A landslide is a highly complex subject. Understanding the occurrence of landslides is important to study their relationship with influencing factors, such as bedrock type, slope steepness, and hydrology. To interpret landslides that have already occurred, remote sensing images have been widely used. In this study, automated extraction of landslides is carried out with Satellite pour l’Observation de la Terre (SPOT) images first. The resulting landslide area is in pixels. Grouping and aggregation are then performed with morphological erosion and dilation operators. Subsequently, the landslides are mapped as a number of polygons through vectorization. All polygons smaller than 100 m2 are filtered out to avoid spurious features. While there are only a few omission errors, the commission error of landslide classification based solely on spectral images can be as high as 80% . In order to reduce commission error, the landslide polygon map is overlaid with an orthophoto. This manual photographic interpretation procedure ensures the accuracy of the landslide classification by removing commission errors such as roads, parking lots, and other land cover types having spectral signature similar to landslide. Two landslide maps interpreted from SPOT images were thus created. One map depicts the existing landslide areas shortly before Typhoon Mindulle and the other map represents landslides shortly after.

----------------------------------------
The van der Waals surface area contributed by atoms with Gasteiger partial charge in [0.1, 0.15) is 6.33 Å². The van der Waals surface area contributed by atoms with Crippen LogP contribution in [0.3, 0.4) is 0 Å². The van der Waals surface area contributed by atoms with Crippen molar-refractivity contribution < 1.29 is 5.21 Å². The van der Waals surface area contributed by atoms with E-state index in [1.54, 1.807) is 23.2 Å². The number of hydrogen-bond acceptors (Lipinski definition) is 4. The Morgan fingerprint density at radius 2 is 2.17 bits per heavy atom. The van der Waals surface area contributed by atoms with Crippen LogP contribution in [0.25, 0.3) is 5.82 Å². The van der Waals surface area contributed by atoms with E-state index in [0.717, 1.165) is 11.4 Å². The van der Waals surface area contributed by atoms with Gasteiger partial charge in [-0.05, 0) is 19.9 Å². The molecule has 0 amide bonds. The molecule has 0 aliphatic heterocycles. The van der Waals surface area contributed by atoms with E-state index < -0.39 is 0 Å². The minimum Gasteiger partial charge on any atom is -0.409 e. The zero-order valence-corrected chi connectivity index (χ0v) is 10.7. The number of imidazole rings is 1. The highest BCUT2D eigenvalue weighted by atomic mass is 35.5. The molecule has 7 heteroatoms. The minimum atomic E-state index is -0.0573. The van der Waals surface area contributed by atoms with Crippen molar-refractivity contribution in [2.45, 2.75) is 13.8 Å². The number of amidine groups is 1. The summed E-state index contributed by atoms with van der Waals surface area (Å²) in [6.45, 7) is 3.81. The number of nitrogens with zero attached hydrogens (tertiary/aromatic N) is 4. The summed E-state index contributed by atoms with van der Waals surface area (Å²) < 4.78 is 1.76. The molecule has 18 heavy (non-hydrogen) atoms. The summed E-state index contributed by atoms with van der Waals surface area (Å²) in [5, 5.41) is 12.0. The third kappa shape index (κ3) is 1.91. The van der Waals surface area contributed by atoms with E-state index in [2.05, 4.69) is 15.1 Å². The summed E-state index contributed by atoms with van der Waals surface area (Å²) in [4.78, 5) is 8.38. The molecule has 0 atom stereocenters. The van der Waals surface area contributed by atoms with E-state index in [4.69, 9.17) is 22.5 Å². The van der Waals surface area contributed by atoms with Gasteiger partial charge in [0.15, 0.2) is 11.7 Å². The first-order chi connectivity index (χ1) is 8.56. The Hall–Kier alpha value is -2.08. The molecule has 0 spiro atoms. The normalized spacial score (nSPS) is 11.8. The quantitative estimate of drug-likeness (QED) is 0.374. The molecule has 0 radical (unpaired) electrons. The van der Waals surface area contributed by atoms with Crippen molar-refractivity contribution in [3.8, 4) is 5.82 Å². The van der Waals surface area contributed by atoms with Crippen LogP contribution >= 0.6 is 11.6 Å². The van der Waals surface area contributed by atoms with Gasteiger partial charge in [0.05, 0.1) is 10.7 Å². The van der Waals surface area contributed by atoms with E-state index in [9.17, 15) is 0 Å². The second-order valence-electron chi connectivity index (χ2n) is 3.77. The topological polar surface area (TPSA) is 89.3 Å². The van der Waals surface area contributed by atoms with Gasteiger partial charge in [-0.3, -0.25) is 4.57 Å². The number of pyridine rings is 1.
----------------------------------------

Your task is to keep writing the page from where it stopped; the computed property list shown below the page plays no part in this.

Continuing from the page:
Two SPOT-5 scenes were selected based on image quality and cloud cover percentage. They were taken on 15 January 2004 and 2 November 2004, respectively. Characteristics of the selected images are listed in Table 2. Selected images of the study area were cloud free for both dates. Images were precisely ortho-rectified with accuracy within one pixel and geo-referenced to the TWD97 Taiwan Datum coordinate system . The panchromatic, multispectral, and pan-sharpened images were acquired. Multispectral images were used for automatic classification of landslides with Maximum Likelihood Method.
The slope and aspect of terrain are derived from the DEM produced by Aerial Survey Office of the Forestry Bureau. The grid size of the DEM is 40 m and its vertical accuracy is about 2.5 m . For calculating rainfall vector, a local trend of slope attitude was derived using the DEM of the 40m-grid from the Aerial Survey Office of Forestry Bureau.
Orthophotos used in this study were acquired in 2002. The grid size of the orthophotos is 50 cm, which is a standard product supplied by the Aerial Survey Office of the Taiwan Forestry Bureau for civilian applications. Although aerial photographs were acquired at a different time from the SPOT images, the orthophotos were used for checking the classification results of SPOT images other than interpreting existing landslides. Commission errors occur in areas such as bare farmlands, riverbank soils, and sparsely-vegetated open spaces, and the parceling of these committed errors can be very different from the natural shapes of landslides. Therefore, it is useful to obtain a quick result from SPOT images with automatic classification, and subsequently apply a manual check to eliminate incorrect polygons with orthophotos employing conventional visual photo-interpretation methods. These steps were adopted to ensure correctness of the landslides used in subsequent analysis.